studied the effects on neuronal migration in the cerebral cortex in the embryonic mouse of exposure to ultrasound for 4 min up to 7 h. The animals were exposed on the final 3 days of pregnancy (days 16–19) and were euthanized on the 10th postnatal day. Analysis of the brains of >335 pups showed that, when exposed to ultrasound for a total of 30 min or longer, a small but statistically significant number of neurons failed to reach their proper position in the brain. The amount of faulty dispersion of labeled neurons increased with the duration of exposure to ultrasound. There was also an increase in abnormal cell migration in animals exposed to a 420-min sham experiment over that in normal controls. This finding might be the result of stress experienced by pregnant animals during prolonged exposure to the experimental procedure. Shorter durations of sham exposure had no effect on cell migration compared with normal controls. In an independent sham-exposure experiment, ultrasound exposure did not affect oxygenation or body core temperature in pregnant mice; therefore, the authors speculate that the mechanism for the disturbed neuronal migration resulting from ultrasound is a nonthermal, noncavitational, mechanically mediated effect, perhaps involving radiation force, microstreaming or shear effects on cellular walls. These mechanical effects might interfere with the delicate adhesion between the migratory neurons and the surface of migratory substrates, such as the radial glial shafts, which serve as guides.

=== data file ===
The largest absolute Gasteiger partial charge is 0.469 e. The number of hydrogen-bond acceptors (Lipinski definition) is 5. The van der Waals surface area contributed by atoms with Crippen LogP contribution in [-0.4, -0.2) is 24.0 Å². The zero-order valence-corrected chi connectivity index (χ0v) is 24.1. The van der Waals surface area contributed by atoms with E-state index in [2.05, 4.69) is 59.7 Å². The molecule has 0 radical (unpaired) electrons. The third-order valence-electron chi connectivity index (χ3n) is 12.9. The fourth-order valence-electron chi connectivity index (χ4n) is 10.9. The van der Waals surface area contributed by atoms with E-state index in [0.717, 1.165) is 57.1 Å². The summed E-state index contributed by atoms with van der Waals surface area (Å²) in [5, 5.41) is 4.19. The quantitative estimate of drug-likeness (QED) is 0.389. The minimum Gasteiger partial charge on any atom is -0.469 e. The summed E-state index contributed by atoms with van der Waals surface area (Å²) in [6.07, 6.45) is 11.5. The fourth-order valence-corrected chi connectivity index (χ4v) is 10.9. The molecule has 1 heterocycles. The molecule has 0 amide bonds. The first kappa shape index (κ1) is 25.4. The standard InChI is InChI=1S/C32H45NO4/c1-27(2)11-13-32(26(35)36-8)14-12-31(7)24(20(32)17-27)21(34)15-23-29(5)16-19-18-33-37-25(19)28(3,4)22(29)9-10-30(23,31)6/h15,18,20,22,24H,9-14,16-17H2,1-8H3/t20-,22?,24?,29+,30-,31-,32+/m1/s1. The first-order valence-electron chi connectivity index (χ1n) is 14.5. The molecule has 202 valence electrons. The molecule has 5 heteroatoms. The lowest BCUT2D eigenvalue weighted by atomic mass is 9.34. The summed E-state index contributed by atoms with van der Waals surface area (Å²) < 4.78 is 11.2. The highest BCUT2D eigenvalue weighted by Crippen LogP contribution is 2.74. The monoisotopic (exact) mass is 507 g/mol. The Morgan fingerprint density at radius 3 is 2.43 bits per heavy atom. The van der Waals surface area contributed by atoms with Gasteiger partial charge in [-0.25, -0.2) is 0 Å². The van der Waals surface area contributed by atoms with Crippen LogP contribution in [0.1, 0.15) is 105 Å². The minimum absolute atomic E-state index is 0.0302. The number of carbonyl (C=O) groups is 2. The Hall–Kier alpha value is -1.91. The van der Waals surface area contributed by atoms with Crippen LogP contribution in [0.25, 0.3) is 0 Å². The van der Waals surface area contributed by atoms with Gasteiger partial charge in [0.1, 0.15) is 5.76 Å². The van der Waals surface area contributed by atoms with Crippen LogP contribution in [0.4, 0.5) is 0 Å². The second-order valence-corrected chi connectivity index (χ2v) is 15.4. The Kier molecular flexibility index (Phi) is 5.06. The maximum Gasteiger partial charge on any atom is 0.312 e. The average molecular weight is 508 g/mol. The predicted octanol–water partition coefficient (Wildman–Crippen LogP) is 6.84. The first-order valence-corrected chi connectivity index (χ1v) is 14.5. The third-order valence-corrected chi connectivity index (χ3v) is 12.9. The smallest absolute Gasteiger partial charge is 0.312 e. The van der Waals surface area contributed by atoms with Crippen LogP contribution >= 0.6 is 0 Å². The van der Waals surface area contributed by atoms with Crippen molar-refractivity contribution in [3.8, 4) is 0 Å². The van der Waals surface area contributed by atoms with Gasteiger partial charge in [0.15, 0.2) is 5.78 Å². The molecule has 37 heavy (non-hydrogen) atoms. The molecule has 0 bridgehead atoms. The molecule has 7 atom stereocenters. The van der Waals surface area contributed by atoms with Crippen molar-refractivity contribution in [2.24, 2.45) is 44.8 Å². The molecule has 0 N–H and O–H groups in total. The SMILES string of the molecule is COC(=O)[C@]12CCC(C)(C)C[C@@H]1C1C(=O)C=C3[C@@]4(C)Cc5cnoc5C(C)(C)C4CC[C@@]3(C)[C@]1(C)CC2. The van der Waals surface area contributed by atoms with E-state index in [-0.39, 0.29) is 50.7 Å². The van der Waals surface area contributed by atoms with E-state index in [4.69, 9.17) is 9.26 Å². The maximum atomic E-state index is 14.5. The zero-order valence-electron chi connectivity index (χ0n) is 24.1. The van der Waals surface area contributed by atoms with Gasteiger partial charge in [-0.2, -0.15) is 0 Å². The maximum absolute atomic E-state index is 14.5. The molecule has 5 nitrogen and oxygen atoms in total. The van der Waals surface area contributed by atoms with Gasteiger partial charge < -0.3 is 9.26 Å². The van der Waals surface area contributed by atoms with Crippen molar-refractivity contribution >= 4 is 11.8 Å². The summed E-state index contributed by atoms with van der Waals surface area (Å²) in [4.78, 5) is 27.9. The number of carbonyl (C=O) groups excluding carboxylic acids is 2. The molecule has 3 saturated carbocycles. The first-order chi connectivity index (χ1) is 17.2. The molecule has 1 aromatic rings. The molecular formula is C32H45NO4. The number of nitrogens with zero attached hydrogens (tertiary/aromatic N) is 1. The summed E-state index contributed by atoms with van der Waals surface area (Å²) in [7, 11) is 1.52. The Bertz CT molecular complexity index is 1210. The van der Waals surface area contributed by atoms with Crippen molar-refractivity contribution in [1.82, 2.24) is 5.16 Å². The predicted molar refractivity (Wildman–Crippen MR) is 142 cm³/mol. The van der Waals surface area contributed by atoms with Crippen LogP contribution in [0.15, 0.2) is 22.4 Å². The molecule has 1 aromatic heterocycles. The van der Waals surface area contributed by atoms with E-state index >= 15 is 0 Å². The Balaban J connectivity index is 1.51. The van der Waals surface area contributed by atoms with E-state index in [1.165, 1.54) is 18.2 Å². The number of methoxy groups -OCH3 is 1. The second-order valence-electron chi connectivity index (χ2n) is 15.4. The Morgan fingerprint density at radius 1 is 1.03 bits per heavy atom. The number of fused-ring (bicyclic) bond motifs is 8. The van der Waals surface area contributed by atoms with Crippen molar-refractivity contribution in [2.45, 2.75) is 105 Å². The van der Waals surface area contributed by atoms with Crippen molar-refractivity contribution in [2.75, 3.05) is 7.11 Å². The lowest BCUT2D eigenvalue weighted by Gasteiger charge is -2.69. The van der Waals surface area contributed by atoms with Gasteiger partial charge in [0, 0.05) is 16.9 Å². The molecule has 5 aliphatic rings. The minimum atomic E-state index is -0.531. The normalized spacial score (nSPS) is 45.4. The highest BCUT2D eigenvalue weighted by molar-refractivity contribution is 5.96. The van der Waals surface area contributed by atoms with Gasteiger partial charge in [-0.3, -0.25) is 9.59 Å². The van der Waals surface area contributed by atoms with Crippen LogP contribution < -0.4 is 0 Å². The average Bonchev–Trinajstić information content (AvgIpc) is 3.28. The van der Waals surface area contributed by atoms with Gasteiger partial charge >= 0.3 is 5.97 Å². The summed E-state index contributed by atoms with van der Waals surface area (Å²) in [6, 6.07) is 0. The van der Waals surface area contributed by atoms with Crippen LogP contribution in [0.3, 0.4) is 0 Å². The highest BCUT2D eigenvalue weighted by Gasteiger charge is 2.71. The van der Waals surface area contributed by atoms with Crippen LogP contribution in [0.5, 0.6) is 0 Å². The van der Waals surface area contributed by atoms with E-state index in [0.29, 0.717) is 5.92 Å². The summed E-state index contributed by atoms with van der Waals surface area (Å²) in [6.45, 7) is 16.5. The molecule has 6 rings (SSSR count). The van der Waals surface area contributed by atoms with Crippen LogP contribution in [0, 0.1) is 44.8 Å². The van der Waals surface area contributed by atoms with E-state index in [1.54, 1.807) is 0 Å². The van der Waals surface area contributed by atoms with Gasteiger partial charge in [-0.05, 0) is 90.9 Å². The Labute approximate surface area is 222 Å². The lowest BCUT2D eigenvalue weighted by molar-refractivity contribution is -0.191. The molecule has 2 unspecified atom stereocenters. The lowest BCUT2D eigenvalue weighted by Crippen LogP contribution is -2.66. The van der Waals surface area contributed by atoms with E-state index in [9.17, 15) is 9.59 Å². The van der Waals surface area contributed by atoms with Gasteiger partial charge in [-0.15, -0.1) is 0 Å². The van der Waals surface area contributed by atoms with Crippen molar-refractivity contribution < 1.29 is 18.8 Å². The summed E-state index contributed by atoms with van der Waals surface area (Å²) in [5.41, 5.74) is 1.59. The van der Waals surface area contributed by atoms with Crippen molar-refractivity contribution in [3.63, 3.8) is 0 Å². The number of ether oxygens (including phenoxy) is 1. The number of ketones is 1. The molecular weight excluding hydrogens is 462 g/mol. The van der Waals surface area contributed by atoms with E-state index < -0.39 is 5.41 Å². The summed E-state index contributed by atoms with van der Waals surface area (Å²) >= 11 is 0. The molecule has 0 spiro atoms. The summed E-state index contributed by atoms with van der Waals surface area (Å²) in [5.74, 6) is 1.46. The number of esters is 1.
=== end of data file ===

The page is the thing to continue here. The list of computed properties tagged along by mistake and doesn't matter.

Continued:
• Schneider-Kolsky M.E.
      • Ayobi A.
      • Lombardo P.
      • Brown D.
      • Kedang B.
      • Gibbs M.E.
      Ultrasound exposure of the foetal chick brain: effects on learning and memory.
      investigated whether the effects of B-mode or pulsed Doppler-mode ultrasound close to the time of hatching could affect memory in newly hatched chicks. The results suggest that extended exposure to pulsed Doppler ultrasound could adversely affect cognitive function in the chick. The chick brains were exposed on day 19 of a 21-d incubation period to a 5- or 10-min sham ultrasound examination, 5 or 10 min of B-mode ultrasound, or to 1, 2, 3, 4 or 5 min of pulsed Doppler ultrasound in ovo. The derated ISPTA of the clinical transducer used was 97.2 mW/cm2 for B-mode and 576 mW/cm2 for pulsed Doppler mode. The TI was 0.1, and MI was between 0.39 and 0.55. Learning and memory function (shown by a discrimination task) were assessed 2 d after hatching. The chicks were exposed to red or blue beads, the red ones being drenched with a bitter fluid. Chicks quickly learned to associate the red color with a bitter taste. In addition, if memory formation proceeded normally, they would avoid pecking at red beads in future tests. B-mode exposures of up to 10 min did not impair memory function in the chick model, whereas exposure to pulsed Doppler ultrasound lasting ≥4 min resulted in significant deficits in long-term memory. Short-term and intermediate-term memory were significantly impaired after 5 min of exposure to Doppler ultrasound, as was the ability to relearn.